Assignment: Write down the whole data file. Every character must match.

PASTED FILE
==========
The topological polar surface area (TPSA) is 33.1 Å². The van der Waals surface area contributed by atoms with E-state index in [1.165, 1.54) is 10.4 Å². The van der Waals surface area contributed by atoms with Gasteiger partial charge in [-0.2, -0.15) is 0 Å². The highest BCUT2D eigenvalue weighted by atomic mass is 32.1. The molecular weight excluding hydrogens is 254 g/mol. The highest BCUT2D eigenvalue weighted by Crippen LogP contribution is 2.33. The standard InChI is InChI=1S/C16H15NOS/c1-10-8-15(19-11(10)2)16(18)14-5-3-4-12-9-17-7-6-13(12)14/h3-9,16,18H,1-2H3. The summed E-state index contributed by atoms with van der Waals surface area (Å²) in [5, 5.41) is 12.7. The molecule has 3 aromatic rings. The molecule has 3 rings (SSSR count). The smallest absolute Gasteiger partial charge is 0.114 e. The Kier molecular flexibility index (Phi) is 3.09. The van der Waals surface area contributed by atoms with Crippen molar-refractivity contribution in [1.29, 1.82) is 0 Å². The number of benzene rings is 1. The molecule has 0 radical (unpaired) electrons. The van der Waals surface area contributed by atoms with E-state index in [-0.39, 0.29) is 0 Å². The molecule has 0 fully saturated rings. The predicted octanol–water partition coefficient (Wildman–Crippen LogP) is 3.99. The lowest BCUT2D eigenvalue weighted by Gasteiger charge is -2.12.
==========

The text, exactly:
The topological polar surface area (TPSA) is 33.1 Å². The van der Waals surface area contributed by atoms with E-state index in [1.165, 1.54) is 10.4 Å². The van der Waals surface area contributed by atoms with Gasteiger partial charge in [-0.2, -0.15) is 0 Å². The highest BCUT2D eigenvalue weighted by atomic mass is 32.1. The molecular weight excluding hydrogens is 254 g/mol. The highest BCUT2D eigenvalue weighted by Crippen LogP contribution is 2.33. The standard InChI is InChI=1S/C16H15NOS/c1-10-8-15(19-11(10)2)16(18)14-5-3-4-12-9-17-7-6-13(12)14/h3-9,16,18H,1-2H3. The summed E-state index contributed by atoms with van der Waals surface area (Å²) in [5, 5.41) is 12.7. The molecule has 3 aromatic rings. The molecule has 3 rings (SSSR count). The smallest absolute Gasteiger partial charge is 0.114 e. The Kier molecular flexibility index (Phi) is 3.09. The van der Waals surface area contributed by atoms with Crippen molar-refractivity contribution in [1.29, 1.82) is 0 Å². The number of benzene rings is 1. The molecule has 0 radical (unpaired) electrons. The van der Waals surface area contributed by atoms with E-state index in [-0.39, 0.29) is 0 Å². The molecule has 0 fully saturated rings. The predicted octanol–water partition coefficient (Wildman–Crippen LogP) is 3.99. The lowest BCUT2D eigenvalue weighted by Gasteiger charge is -2.12.